If it's not an annuity, then it follows that calling it an annuity, driven by a profit motive, in a deliberate effort to cause someone to buy it could be considered false advertising or fraud.
The corollary is of course, if it is an annuity then no mention should be made of statutory protections that may apply to annuities in connection with the sale thereof (as the scam labelers like to do) because it would be unlawful.
Even Professor Adam F. Scales, the doyen of structured settlement factoring, did not refer to factored structured settlements by the intellectually dishonest scam label secondary market annuity.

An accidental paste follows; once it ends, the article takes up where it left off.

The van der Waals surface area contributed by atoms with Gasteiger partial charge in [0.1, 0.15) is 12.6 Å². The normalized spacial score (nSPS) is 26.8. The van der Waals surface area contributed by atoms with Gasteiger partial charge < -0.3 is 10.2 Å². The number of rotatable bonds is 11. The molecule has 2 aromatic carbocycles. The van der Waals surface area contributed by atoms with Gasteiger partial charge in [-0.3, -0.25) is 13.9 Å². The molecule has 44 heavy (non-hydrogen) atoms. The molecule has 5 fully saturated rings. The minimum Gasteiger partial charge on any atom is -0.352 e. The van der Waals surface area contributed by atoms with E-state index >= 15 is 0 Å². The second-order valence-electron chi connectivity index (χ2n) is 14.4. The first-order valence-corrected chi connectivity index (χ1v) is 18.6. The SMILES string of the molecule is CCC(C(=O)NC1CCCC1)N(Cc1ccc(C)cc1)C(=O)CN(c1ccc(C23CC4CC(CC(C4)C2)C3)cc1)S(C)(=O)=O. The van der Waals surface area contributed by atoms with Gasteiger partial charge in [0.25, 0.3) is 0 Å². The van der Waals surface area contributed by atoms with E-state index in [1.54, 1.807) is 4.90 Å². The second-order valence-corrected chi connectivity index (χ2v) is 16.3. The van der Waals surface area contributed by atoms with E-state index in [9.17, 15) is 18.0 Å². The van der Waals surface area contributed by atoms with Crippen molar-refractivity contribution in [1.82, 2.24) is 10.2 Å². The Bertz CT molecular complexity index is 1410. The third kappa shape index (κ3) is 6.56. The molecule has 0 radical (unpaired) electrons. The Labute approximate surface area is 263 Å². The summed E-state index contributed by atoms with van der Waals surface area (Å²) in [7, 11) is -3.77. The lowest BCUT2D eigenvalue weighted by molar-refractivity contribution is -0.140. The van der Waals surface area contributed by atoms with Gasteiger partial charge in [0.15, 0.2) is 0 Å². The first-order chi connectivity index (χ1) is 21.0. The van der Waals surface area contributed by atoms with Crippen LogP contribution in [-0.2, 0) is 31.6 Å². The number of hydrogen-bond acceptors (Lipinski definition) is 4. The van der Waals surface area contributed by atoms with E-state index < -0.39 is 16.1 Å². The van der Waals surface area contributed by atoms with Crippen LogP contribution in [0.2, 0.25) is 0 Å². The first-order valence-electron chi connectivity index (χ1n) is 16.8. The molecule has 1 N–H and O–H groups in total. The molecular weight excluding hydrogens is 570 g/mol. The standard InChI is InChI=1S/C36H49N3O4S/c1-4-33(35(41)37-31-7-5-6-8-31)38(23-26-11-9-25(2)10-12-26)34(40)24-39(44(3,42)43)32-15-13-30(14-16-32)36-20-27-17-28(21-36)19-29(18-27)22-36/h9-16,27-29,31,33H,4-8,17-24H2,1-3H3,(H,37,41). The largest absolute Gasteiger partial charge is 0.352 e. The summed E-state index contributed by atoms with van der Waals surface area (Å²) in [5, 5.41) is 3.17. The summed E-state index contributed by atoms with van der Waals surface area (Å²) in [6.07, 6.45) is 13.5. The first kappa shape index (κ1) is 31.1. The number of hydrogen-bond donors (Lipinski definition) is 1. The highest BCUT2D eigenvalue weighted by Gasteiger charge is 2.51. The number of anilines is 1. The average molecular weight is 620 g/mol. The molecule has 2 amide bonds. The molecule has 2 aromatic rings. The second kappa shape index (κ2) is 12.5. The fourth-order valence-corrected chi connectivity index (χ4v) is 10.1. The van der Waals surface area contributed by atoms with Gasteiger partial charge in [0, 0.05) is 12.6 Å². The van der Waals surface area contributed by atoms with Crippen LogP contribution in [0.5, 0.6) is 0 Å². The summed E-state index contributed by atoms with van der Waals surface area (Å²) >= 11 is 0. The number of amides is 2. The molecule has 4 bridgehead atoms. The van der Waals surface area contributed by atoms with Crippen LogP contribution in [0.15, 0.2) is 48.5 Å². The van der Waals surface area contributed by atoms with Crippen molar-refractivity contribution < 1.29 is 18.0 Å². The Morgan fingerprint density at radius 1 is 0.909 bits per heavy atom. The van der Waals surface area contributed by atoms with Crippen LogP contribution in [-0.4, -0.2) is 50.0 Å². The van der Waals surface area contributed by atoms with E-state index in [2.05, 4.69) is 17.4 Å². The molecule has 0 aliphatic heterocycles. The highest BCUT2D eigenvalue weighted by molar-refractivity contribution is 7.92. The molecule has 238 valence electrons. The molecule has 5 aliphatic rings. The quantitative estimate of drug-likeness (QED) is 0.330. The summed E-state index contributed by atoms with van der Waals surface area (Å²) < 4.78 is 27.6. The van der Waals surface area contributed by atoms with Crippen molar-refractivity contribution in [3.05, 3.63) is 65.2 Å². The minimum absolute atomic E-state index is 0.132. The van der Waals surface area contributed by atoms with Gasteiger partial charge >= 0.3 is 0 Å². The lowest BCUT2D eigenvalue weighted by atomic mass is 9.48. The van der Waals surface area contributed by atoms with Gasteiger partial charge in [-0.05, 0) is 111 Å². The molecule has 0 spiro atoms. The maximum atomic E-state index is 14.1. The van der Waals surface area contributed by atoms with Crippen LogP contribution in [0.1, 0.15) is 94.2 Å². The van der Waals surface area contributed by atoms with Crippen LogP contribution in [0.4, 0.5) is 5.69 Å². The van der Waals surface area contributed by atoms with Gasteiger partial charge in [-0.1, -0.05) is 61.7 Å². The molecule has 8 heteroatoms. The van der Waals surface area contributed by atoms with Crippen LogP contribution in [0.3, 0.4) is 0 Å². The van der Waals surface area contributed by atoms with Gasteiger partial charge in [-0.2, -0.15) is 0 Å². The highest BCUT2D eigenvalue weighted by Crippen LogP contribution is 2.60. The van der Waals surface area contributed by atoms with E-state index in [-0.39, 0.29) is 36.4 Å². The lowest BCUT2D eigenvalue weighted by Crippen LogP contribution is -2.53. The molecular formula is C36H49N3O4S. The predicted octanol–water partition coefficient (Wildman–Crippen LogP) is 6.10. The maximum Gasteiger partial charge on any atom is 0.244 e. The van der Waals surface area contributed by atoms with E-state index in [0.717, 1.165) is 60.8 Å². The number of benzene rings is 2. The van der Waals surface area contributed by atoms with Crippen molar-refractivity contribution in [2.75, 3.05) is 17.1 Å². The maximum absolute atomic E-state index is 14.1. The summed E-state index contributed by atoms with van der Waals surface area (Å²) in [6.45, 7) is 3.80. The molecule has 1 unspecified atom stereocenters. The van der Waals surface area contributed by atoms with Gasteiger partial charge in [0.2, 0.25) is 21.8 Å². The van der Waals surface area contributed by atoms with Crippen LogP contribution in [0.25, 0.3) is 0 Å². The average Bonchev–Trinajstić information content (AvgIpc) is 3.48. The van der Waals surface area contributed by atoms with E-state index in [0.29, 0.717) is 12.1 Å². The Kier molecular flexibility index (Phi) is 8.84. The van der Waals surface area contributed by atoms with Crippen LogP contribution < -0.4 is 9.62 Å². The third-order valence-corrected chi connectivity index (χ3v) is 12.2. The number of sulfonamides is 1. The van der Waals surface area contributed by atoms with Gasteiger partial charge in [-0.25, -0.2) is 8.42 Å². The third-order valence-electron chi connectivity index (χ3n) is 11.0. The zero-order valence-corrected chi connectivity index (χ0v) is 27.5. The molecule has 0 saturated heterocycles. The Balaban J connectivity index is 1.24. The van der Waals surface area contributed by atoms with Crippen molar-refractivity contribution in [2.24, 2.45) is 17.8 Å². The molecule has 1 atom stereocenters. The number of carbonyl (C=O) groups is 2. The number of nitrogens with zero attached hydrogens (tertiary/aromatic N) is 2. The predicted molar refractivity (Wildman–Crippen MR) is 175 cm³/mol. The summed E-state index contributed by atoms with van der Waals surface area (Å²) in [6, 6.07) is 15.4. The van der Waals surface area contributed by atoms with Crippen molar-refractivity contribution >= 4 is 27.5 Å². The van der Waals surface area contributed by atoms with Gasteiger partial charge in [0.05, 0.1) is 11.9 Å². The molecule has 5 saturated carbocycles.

While buying a structured settlement derivative may make sense for some people, unless you're completely informed and have a clear understanding of what you are buying (i.e. not an annuity) and how the risks differ from a real annuity, you should not proceed with the investment.
It is best to deal with a company that is registered and/or licensed to do business in your state.
Make sure you confirm the existence of active professional liability insurance that covers any advice you receive. This is critical because of the misleading use of the term "secondary market annuity". The policy may cover advice concerning annuities but advice concerning SMAs or structured settlement derivatives may not be covered. You don't want to find out if there is a claim.